“This has all been aimed at stimulating the economy, and it’s working,” Lutts said. “And the stock market is letting you know it’s working.”
The Fed has announced it will trim the economic stimulus program starting this month. For the long term, there may be concerns about inflation, but the good news for the economy is “the madness in Washington has stopped,” Lutts said.
Lutts was referring to the recent two-year, bipartisan budget deal, which stands in contrast to the stalemate over health care that shut down the government in October. Lutts said he recently thanked Democratic Congressman John Tierney “for coming around and being more balanced” when it comes to budget matters.
Lutts said innovation is healthy on the North Shore, and one of the things the business community may be able to take advantage of is the notion that there is a substantial amount of venture capital money out there.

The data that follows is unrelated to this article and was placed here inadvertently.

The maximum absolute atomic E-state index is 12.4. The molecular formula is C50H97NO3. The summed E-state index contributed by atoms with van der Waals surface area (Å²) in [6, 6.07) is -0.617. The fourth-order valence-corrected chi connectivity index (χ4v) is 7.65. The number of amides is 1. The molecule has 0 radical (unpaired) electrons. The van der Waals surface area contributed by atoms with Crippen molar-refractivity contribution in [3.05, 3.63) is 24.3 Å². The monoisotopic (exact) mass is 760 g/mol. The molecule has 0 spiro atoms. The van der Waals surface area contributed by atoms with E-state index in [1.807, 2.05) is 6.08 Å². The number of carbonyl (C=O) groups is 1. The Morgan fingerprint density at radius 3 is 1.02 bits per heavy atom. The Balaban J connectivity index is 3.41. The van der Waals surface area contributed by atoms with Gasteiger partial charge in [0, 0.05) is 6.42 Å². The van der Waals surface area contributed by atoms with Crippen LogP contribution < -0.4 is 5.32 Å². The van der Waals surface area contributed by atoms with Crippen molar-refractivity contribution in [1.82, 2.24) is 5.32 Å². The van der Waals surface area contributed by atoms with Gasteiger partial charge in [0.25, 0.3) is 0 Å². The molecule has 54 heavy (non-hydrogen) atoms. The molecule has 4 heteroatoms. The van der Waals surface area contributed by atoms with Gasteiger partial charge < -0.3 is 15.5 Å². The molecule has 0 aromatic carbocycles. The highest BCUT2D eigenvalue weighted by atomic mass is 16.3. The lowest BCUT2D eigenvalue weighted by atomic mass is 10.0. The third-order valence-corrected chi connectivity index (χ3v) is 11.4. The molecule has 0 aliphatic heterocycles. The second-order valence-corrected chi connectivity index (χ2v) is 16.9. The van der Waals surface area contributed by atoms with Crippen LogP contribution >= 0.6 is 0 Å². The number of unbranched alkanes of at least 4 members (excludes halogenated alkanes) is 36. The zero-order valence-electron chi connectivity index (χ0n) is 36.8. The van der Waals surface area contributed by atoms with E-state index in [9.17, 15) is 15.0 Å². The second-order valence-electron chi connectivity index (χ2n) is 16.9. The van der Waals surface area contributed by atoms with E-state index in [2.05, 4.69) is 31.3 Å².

“If you have a good idea, investors are lining up to invest in you,” he said.
Caruso looks at the positives and negatives in the economy when thinking about 2014, and one of those positives is jobs. The U.S. unemployment rate stands at 7 percent, the lowest it’s been since November 2008, according to the U.S. Bureau of Labor Statistics. Job growth has been slow, however.
“It’s not great,” Caruso said, “but jobs are moving in the right direction.”
Other positives are the gross domestic product, which grew at an annual rate of 4.1 percent for the third quarter — greater than expected. And leading economic indicators and consumer confidence are pointing in the right direction, he said.
“Real estate is kicking in like it never has,” inflation is “virtually nonexistent,” and corporate earnings and balance sheets are the best they have been in years, Caruso said. The problem is that companies are still skittish and are not willing to make large investments or hire in great numbers, Caruso said.